from Emma L. Barratt
When we think about homelessness, we often don’t think about where to draw the line between the houseless and the homeless. Couchsurfers – homeless people who shelter themselves by staying with friends, relatives, or strangers on couch surfing sites – may not come to mind when thinking about homelessness.
However, it is far from a rare arrangement. While exact numbers are lacking, studies over the past five years have found that a shocking 22% of young people in the UK have slept poorly at some point and that 35% have been couch surfers with no stable homes.
The lack of stability, security, and belonging that comes with a home are all recognized factors of negative psychological consequences for the homeless. But since couch surfing is such a common life situation, but one that is so different from sleeping, it is worth investigating the psychological effects of this particular type of homelessness. Now, a new study by researchers led by Katie Hail-Jares of Griffith University in Australia has uncovered a strong link between couch surfing and psychological distress.
In their study, the team included 63 participants between the ages of 15 and 25 who had couchsurfing experience for two weeks or more within the last 18 months. Participants were primarily recruited from social media, educational institutions, remittances, and local homeless services. On average, the participants in the final sample were between 18 and 20 years old and the majority were women (57.1%). Gender and indigenous peoples were overrepresented compared to the total population of Australia.
These participants participated in semi-structured interviews about their couch surfing history and experiences, in which they completed the Kessler Psychological Distress Scale (K10). The K10 is able to take a snapshot of mood over the past four weeks and contains 10 questions that examine anxiety and depression.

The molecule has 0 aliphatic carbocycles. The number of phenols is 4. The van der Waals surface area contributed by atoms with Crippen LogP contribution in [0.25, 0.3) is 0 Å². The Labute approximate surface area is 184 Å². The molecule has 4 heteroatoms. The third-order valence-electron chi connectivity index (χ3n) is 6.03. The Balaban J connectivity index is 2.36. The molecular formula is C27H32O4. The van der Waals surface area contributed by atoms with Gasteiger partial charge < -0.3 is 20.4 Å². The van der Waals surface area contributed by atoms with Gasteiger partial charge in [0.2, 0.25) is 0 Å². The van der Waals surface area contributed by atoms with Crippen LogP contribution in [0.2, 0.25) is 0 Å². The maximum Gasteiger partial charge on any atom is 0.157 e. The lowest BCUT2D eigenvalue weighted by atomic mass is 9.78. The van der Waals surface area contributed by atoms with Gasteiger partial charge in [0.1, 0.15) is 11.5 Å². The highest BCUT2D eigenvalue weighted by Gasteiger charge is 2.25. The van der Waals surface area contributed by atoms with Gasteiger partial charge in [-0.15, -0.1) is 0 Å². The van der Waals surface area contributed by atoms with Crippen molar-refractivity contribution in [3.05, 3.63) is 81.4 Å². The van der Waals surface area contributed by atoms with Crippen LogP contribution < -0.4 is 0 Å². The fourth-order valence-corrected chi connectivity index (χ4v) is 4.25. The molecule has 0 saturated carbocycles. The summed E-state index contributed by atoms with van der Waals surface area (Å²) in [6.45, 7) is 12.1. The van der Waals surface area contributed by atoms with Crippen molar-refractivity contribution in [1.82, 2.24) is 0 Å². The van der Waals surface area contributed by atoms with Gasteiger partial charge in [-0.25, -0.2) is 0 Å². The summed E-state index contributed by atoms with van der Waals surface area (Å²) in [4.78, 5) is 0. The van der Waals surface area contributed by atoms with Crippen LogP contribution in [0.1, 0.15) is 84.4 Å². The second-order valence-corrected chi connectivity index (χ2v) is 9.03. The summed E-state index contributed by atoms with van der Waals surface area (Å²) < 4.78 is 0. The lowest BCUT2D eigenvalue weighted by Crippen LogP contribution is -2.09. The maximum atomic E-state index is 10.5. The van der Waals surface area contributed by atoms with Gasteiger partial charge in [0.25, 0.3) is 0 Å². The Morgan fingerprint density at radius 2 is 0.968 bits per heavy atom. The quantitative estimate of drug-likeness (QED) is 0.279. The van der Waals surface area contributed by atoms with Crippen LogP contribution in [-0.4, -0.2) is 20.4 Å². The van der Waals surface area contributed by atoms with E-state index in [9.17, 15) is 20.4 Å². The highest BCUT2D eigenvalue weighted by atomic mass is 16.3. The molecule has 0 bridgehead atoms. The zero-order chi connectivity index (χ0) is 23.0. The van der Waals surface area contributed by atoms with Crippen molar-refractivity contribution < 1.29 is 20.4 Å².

The majority of the sample (46%) said they had stayed with one to five hosts. But there was a wide range of experiences; Eight people said they stayed with over 20 hosts during their couch surfing episodes.
K10 values showed that, perhaps unsurprisingly, 70% of the sample reached the threshold for “very high” exposure levels. Another 22.2% were in the “high” distress band and 7.9% were in the “moderate” distress band. No participant scored below these ranges, which is alarming given that the average Australian adolescent usually scores in the “low” emergency range.
Analysis of these values showed that older participants tended to report less stress, while those who stayed with a higher number of hosts experienced more stress. Female, gender-specific and indigenous participants achieved significantly higher values in the K10 than their male counterparts.
The researchers believe that these trends are likely due, at least in part, to the need to screen larger numbers of potential hosts and their living situations for potential threats. This stress is likely to be much higher in marginalized people who are aware that they may be victims of assault, police operations, or other forms of trauma, which could explain some of the demographic differences seen in the data.
The authors also highlight that, although not directly examined in this study, many participants appeared to have stepped out of the existing support systems that gave priority to those under 18 due to the extreme psychological stress typically associated with this housing situation caused.
Although the data collected in this study is informative and allows us to make some comparisons between the general population and couch surfers, the correlative nature of the analyzes makes determining cause and effect difficult here. Other studies have shown the harmful psychological effects of homelessness, and while we can probably assume that much of it is true, it can also be the case that people with high levels of suffering end up in these life situations. Future work may better illustrate the dynamics that are in the game.
– Psychological distress in couchsurfing adolescents: an exploratory analysis of correlated factors
Emma L. Barratt (@E_Barratt) works at BPS Biomedarticles